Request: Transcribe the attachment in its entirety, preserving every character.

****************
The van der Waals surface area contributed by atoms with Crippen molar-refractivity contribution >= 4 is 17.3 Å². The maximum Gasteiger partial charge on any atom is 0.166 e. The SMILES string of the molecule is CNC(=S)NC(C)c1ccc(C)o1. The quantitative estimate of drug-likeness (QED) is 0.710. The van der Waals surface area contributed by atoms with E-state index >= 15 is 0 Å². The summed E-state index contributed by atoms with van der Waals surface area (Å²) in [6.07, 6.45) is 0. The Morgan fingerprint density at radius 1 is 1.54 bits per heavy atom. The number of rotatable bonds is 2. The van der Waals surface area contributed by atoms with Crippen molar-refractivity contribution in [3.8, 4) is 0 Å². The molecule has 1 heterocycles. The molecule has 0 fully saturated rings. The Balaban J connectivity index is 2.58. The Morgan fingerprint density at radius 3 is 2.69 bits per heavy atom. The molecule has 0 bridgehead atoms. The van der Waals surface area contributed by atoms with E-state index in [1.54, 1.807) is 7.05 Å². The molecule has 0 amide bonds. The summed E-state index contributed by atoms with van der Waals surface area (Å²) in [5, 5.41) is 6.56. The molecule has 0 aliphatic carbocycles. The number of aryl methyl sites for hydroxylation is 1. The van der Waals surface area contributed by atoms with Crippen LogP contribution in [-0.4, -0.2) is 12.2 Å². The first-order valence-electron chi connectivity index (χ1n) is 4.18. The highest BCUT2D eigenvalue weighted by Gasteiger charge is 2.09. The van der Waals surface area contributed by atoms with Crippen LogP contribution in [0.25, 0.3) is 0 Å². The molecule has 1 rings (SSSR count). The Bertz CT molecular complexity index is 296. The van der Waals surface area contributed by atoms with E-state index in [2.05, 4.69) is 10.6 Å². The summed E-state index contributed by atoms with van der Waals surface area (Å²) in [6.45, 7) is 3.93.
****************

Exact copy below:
The van der Waals surface area contributed by atoms with Crippen molar-refractivity contribution >= 4 is 17.3 Å². The maximum Gasteiger partial charge on any atom is 0.166 e. The SMILES string of the molecule is CNC(=S)NC(C)c1ccc(C)o1. The quantitative estimate of drug-likeness (QED) is 0.710. The van der Waals surface area contributed by atoms with E-state index >= 15 is 0 Å². The summed E-state index contributed by atoms with van der Waals surface area (Å²) in [6.07, 6.45) is 0. The Morgan fingerprint density at radius 1 is 1.54 bits per heavy atom. The number of rotatable bonds is 2. The van der Waals surface area contributed by atoms with Crippen molar-refractivity contribution in [3.8, 4) is 0 Å². The molecule has 1 heterocycles. The molecule has 0 fully saturated rings. The Balaban J connectivity index is 2.58. The Morgan fingerprint density at radius 3 is 2.69 bits per heavy atom. The molecule has 0 bridgehead atoms. The van der Waals surface area contributed by atoms with E-state index in [1.54, 1.807) is 7.05 Å². The molecule has 0 amide bonds. The summed E-state index contributed by atoms with van der Waals surface area (Å²) in [5, 5.41) is 6.56. The molecule has 0 aliphatic carbocycles. The number of aryl methyl sites for hydroxylation is 1. The van der Waals surface area contributed by atoms with Crippen LogP contribution in [-0.4, -0.2) is 12.2 Å². The first-order valence-electron chi connectivity index (χ1n) is 4.18. The highest BCUT2D eigenvalue weighted by Gasteiger charge is 2.09. The van der Waals surface area contributed by atoms with Crippen LogP contribution in [0.25, 0.3) is 0 Å². The molecule has 1 rings (SSSR count). The Bertz CT molecular complexity index is 296. The van der Waals surface area contributed by atoms with E-state index in [2.05, 4.69) is 10.6 Å². The summed E-state index contributed by atoms with van der Waals surface area (Å²) in [6.45, 7) is 3.93.